If you need to get a document notarized, a simple, free solution can usually be found at the nearest branch of your bank. The process is typically very simple. Present the document to a notary public and sign it in his or her presence. After that, she officially notarizes the document using an official stamp, writes in the date, and adds her own signature. The notary usually asks to see photo ID to verify that you are indeed the person whose signature she is notarizing on the document.
Having a document notarized is essentially a third-party verification of your identity as the person signing the document. Examples of legal documents that commonly require notarization are mortgage contracts, wills, trusts, power of attorney authorizations and medical records.
Banks and Other Places You Can Find a Notary Public
Nearly all U.S. banks – certainly all the major money center banks, such as JPMorgan Chase & Co., Bank of America Corporation and Wells Fargo & Company – usually have a notary public on staff in most of their branches. If there is not, the branch manager, or even a teller or personal banker, can usually tell you about a local branch of the bank that has a notary on the premises.
Most banks provide free notary public services to their customers. If you aren’t a customer of the bank, the bank may charge you for the notary service, or decline to provide the service and suggest that you go to your own bank.
Other financial services firms, such as credit unions, thrifts, real estate firms or insurance company offices also commonly have notaries available. As with banks, such firms usually provide you with the notary public's service at no charge, provided that you are a client or customer of the firm. If you are not a client, then it may either charge a small fee or it may not be willing to notarize a document for you. If this is the case, it may suggest that you go to a similar firm where you are a client.
Public offices where you can find a notary public include the local clerk of court’s office and sometimes a public library.
Law offices commonly have a notary on staff. If you need a power of attorney form notarized, you can generally have it done for free at the office of the attorney who prepared the document for you.
Notarized documents are sometimes shipped overnight, so some UPS or FedEx stores have a notary public available. The local American Automobile Association (AAA) office is another place that may offer free notary services, if you are an AAA member. Travel agencies also may have notaries on staff. Pharmacies or doctor’s offices may offer notary services, since medical records are one type of document that may require notarization.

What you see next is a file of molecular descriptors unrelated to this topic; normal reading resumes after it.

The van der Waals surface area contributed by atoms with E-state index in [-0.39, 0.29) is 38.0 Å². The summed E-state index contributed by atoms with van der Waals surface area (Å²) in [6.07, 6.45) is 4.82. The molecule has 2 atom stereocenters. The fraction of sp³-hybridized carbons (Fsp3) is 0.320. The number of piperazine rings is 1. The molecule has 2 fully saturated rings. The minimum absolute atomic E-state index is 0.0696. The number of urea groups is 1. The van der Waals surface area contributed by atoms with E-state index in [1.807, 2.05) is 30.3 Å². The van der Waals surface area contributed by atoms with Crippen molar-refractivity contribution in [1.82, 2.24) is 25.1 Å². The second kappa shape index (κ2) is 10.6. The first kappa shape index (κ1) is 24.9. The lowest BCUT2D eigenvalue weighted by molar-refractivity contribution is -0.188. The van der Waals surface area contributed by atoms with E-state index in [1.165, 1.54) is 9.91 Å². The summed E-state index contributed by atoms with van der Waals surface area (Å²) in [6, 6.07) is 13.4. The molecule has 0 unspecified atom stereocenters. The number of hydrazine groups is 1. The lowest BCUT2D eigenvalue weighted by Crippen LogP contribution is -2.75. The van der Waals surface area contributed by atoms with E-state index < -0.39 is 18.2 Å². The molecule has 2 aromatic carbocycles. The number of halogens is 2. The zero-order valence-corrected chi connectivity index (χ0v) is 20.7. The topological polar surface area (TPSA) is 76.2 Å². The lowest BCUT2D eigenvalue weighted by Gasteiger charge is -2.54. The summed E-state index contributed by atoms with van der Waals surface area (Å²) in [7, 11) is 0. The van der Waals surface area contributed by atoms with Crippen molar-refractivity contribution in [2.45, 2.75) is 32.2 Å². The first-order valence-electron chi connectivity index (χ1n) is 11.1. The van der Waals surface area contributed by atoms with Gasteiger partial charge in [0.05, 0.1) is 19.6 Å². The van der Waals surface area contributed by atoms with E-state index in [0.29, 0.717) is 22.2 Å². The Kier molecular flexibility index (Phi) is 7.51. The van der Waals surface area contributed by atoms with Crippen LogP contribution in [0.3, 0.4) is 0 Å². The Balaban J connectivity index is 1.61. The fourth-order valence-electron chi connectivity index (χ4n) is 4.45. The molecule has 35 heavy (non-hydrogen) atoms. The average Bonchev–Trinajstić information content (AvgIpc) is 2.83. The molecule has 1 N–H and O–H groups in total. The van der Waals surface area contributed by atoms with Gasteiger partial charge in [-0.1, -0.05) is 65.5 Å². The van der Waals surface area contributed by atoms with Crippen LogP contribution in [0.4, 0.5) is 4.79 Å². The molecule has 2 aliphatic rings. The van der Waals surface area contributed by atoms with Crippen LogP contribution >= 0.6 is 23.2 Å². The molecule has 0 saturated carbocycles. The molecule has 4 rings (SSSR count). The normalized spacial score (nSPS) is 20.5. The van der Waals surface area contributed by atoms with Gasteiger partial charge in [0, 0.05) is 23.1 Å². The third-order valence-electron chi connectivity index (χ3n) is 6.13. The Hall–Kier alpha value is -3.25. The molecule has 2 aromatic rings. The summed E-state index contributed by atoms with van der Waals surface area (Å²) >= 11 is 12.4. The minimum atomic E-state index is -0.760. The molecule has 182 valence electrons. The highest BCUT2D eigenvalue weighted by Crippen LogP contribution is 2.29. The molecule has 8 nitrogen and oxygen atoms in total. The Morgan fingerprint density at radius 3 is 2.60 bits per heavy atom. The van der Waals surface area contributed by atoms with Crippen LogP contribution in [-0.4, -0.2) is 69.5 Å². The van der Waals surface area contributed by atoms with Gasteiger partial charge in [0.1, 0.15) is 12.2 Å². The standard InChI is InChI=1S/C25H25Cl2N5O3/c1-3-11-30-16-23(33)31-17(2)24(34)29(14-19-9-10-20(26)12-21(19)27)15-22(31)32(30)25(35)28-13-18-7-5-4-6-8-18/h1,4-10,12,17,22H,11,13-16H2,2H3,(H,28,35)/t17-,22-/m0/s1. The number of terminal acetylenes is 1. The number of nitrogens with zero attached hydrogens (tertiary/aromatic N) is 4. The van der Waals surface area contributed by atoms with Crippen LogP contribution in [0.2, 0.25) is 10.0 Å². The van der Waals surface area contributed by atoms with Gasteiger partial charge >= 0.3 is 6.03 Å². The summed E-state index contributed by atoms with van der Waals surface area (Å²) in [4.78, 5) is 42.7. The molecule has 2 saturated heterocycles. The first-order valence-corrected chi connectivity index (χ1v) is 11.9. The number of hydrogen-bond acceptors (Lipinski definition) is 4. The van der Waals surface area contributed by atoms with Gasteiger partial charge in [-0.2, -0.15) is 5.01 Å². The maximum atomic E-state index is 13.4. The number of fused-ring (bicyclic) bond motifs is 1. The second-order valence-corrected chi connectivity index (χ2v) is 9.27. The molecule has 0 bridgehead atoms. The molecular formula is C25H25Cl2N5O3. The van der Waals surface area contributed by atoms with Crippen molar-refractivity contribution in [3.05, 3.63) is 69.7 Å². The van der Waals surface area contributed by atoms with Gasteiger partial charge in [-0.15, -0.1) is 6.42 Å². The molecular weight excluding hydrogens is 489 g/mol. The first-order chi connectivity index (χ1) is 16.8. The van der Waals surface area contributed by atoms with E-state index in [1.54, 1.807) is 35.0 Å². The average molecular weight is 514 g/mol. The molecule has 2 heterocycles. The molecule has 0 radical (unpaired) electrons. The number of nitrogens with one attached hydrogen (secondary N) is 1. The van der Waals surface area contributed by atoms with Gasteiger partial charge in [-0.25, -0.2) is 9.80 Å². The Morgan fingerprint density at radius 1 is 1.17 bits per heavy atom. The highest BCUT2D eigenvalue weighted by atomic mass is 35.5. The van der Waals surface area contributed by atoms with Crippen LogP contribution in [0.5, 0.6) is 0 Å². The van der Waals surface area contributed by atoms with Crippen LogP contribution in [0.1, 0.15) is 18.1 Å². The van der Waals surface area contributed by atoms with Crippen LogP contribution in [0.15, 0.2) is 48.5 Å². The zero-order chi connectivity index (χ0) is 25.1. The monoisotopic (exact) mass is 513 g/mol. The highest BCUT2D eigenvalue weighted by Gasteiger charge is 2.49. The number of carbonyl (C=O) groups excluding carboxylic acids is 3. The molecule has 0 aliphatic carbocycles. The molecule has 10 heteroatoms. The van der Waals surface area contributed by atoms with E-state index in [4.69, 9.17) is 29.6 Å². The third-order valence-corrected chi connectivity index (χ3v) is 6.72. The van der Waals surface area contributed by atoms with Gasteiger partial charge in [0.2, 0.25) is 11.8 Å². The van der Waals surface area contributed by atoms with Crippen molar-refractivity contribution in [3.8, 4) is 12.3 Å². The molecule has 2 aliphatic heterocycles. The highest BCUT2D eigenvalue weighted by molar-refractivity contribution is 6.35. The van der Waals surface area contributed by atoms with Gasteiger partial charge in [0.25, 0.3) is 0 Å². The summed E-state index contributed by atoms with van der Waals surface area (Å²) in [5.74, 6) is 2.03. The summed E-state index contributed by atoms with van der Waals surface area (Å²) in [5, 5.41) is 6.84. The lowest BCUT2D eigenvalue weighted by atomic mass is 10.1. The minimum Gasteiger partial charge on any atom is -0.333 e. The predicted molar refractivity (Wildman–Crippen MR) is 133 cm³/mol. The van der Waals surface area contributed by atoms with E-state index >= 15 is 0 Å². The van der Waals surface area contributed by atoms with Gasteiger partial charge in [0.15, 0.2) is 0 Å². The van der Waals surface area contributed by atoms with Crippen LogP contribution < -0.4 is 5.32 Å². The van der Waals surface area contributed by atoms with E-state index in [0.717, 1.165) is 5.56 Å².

Even if you aren't able to obtain free notarization, the typical fee is minimal, usually no more than a few dollars. However, even if the notary public doesn't charge you anything, it’s nice to tip her a couple of dollars; she has, after all, provided you with a service.
The Importance of the Notary Witnessing Your Signature
When you get a document notarized, what you're actually having officially notarized is the fact that you, the appropriate legal party, are the person whose signature appears on the document. Therefore, the notary has to witness you signing the document. Do not sign it before seeing the notary. Notaries take a legal oath that they will not notarize any document unless they have indeed witnessed it being signed by the appropriate party.
If you have made the mistake of signing the document prior to seeking out a notary public to notarize it, the situation isn't irreparable. The notary will probably ask you to come back with an unsigned copy of the document. After witnessing you sign the copy, she will compare the signature to the one you made on the original. As long as the signatures appear to match, she will notarize the original document for you.
If you don’t actually have to have the original document itself notarized – that is, if a notarized copy will suffice, she can simply notarize the copy. The safest procedure is to ask the notary public to notarize both documents. That shouldn't usually present a problem, as long as you have proper identification and the signatures on both documents are obviously identical.